Most people would never lie on a resume.
But what about saying you’re outgoing when you’re really not? Or saying you love being organized when your desk is always a cluttered mess?
There can be real pressure to shape yourself into who you think your employer wants you to be, especially when some personality traits are seen as more “professional” than others.
For instance, your job wants a “go-getter.” You’re an introvert. Should you be up front about that?
It’s a dilemma Paul Strickland has seen over the years as a career counselor at the University of St. Thomas. But there’s value in being authentic with your boss.
“Occasionally, when I’m working with a student, or even a mid-career person, they will say even sheepishly, ‘I’m an introvert,’” he said.
“It just makes me sad, because you are bringing something that the team probably needs, because they probably have been hiring extroverts for a while.”
If you always feel like you’re hiding yourself, you might not ever be comfortable.
That doesn’t mean it’s easy.
In many ways, modern Western workplaces embrace the idea that everyone is different. Some require personality tests like Myers-Briggs and Strengthsfinder to help you figure out how to work in harmony with your peers.
Since the 1960s, the phrase “be yourself” has skyrocketed in popularity in books, Hollywood films and newspaper articles.
But authenticity is also a buzzword. It can feel like there’s only a small range of “acceptable” traits, especially when research has shown that workplaces often prefer a traditionally masculine management style over a “feminine” one, for instance.
“If you’re dealing with self-doubt around who you are… you may posture or try to hard to show up as someone who you’re not,” said Mary Stieber Reynhout, director of career services for Career Partners International- Twin Cities. “I think most personalities could be successful regardless of role.”
The way Strickland sees it, we all have right-hand traits — things that come more naturally to us — and left-hand traits — things that are less natural.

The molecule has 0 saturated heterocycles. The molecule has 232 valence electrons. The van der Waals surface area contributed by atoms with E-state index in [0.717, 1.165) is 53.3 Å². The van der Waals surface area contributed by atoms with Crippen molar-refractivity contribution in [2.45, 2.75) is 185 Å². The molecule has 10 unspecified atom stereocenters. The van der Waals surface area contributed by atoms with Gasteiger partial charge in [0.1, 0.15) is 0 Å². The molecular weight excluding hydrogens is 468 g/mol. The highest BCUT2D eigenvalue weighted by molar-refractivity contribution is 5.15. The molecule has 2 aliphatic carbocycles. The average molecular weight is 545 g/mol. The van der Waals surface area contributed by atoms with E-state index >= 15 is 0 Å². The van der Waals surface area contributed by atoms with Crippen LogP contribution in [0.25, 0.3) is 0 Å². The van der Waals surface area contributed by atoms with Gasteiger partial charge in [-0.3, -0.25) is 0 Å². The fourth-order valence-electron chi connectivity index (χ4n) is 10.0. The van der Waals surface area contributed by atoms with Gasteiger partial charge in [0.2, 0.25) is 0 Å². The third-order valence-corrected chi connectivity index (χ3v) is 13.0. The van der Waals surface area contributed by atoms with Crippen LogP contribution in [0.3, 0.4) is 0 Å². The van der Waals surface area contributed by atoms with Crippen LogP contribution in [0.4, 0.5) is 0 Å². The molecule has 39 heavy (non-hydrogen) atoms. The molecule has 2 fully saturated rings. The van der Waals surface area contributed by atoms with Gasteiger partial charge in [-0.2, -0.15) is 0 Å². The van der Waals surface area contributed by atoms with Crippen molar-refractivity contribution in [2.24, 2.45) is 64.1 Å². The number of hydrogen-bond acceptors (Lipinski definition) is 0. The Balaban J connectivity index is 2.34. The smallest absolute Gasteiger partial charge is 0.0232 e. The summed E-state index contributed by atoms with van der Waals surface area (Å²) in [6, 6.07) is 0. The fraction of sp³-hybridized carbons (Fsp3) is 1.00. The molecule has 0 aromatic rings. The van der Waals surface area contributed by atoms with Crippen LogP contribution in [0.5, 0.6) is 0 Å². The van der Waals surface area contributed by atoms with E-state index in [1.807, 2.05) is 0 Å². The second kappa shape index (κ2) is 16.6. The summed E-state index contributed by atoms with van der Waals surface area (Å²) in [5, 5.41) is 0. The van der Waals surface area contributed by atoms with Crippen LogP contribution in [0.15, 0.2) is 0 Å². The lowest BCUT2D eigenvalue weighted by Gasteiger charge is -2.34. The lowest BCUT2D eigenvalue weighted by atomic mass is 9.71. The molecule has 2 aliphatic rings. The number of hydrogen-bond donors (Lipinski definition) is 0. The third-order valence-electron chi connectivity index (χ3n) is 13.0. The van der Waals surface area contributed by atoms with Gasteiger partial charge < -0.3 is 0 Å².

That doesn’t mean we can’t do those left-handed traits, or that we won’t be good at them someday.
So if you find yourself vying for a job that requires some traits you’re new to, you shouldn’t misrepresent yourself when it comes to those skills. Instead, emphasize that you’re eager and able to learn them.
It’s your job to figure out whether you’d truly be successful.
“You know that part of the interview where they say, ‘Do you have any questions for me?’ And a lot of people go, ‘Why do they say that?’” Strickland said. “That’s an opportunity to find out, ‘How am I going to react to this work environment?’”
You don’t want to end up in an environment that’s completely wrong for you. But there’s a good chance you’re overlooking the traits that would make you good for a job.
“As a candidate, certainly look at the responsibilities and listen to that small voice that says, ‘Does this excite me?’” Stieber Reynhout said.
Many people don’t apply for a job if they don’t feel 100 percent qualified. But just because you think you don’t fit a mold doesn’t mean you don’t have good qualities for the position.
“Let’s say that I’m not naturally outgoing,” Strickland said. “That does not mean I’m not socially skilled and good with people. It means I bring a different style to it.”
That doesn’t mean you should misrepresent yourself when you’re interviewing for a position, or once you’re in the role.
Don’t say you’re an extrovert if you’re an introvert. There’s a good chance your manager will be able to read your personality regardless.
Besides, most people aren’t good at being completely inauthentic.
In the office, there aren’t good types or bad types of personalities. Stieber Reynhout recommends talking with your supervisor upfront about your personality and the personalities of your teammates.
“In relationships, you’ll have greater success if you are accommodating the differences that just will naturally exist versus coming in dominantly with your own style,” she said. “So you’ll achieve your greatest success with a give and a take.”
Stieber Reynhout and Strickland both said it’s okay to present the best side of yourself, or a polished version of your authentic traits.
Get to know how your work style is valuable in your environment, and go all in.
“Generally speaking, be a real smart version of your authentic self,” Strickland said. “I might be authentically any number of things, but some of them are not very interesting to my employer. It has to be an authentic attribute that adds value.”
Gretchen has reported on the criminal justice system in rural Minnesota and covered everything from politics to millennial truck drivers for Wisconsin Public Radio. She is passionate about public media as a public service. She’s also into music and really good coffee. Follow her on Twitter @gretch_brown.